Dayton police Chief Richard Biehl during a promotion ceremony for Dayton Police Officers in March. TY GREENLEES / STAFF
Photo: Ty Greenlees
Photo: Ty Greenlees

After double-digit drops, Dayton crime rates rise

Police chief says he’s not surprised because ‘the decline was so steep in 2017.’

When it comes to crime, more is never good.

But that’s what’s happened in Dayton.

A Dayton Daily News investigation found that last year, more cars went missing, and more vehicles and properties were broken into.

More people were busted for weapons violations, and more people were homicide victims.

MORE: Area police chiefs share their top crime concerns

More people were arrested for promoting prostitution, and more people came forward to report rape and sexual assault.

But police say there’s also more to the story, adding that Dayton remains safer than it was in the recent past.

Violent gun crime, one of the police department’s top priorities, was at a 10-year low, said Dayton police Chief Richard Biehl. He added: the overall increases in crime were modest and unsurprising given dramatic declines in 2017.

Increased numbers in some categories, like prostitution and weapons offenses, can reflect deliberate efforts by law enforcement to crack down on the unwanted activities, officials said.

Increased reporting of rape and sexual assaults likely reflect a growing willingness of victims to come forward, partly a result of the #MeToo movement, police officials said.

MORE: Dayton sex assault reports increase: Victims ‘more willing to seek out help’

In 2017, all four major property and violent crime categories fell by double-digit percentages in Dayton. It was the first time that had happened in roughly a decade — maybe longer, police officials said.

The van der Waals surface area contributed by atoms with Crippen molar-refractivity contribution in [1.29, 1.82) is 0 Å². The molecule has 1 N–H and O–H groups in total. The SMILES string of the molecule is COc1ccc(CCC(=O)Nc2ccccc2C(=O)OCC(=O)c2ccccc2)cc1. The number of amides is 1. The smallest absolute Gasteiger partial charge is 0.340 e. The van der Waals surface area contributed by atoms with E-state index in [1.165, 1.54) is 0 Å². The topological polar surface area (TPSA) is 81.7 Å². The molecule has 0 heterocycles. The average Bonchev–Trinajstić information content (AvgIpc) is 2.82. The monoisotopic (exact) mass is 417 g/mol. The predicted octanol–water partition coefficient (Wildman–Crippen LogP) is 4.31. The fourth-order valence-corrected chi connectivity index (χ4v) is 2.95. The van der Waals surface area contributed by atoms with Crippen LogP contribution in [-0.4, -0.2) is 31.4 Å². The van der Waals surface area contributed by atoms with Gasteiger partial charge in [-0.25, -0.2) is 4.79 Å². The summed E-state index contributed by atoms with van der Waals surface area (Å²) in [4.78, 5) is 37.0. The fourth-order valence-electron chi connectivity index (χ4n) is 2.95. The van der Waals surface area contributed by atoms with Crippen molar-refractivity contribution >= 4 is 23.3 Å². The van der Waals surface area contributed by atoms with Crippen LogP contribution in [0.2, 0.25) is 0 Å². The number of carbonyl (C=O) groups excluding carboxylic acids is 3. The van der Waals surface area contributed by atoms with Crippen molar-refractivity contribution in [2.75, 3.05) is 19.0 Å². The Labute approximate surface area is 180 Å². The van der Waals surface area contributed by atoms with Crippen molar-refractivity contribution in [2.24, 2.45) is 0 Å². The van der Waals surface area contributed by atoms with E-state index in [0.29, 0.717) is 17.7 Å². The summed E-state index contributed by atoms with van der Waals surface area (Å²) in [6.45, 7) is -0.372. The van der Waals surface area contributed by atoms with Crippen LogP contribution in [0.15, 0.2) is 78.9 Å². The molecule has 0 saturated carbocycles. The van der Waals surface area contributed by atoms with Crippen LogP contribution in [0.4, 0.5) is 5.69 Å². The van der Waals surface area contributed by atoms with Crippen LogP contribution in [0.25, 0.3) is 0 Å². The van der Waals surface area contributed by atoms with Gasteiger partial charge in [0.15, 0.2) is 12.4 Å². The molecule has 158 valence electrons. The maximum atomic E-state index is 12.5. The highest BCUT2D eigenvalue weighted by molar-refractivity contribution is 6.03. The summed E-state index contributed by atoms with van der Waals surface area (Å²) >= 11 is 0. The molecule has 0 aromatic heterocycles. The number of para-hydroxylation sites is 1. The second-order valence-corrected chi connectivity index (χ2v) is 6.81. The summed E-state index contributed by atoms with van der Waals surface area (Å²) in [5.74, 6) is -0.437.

The Daily News on Sunday launched a six-part look at crime in local communities that includes Dayton, Huber Heights, Beavercreek, Miamisburg and Springboro. We will keep digging and have other communities this spring.

A ‘remarkable year’

Overall, crime fell 10 percent, making 2017 a “remarkable year” for public safety in the city, Biehl said.

The decline didn’t last, and overall crime increased by 2 percent last year. Police noted that crime levels still were 8 percent lower than 2016.

“The decline was so steep in 2017 that we would see a little bit of a rebound isn’t necessarily a surprise,” Biehl said.

Last year, more people in Dayton reported having their pockets picked and their properties and possessions vandalized.

Shoplifting, unarmed robbery, stolen property offenses and trespassing reports increased.

MORE: After a ‘remarkable year’ for crime decreases in Dayton, here’s what data show for 2018

Police saw a 15 percent increase in breaking and entering reports and a 33 percent increase in commercial and residential arson.

Dayton had 37 murders and nonnegligent manslaughter incidents in 2018, which was four more than 2017, but two less than 2016.

Dayton had 27 criminal homicides each year in 2012, 2013 and 2014. There were 30 in 2015.

‘More likely to die’

Police for many years have focused on reducing gun violence, because it is so deadly.

Last year, 32 of the 37 homicides in Dayton involved firearms.

MORE: Dayton’s prostitution problem closely tied to drug issues

“Someone who is injured by gun crime is 12 times more likely to die if they are assaulted by a firearm than any other weapon,” Biehl said. “Gun crime, because of the sheer lethality potential, has to be the priority.”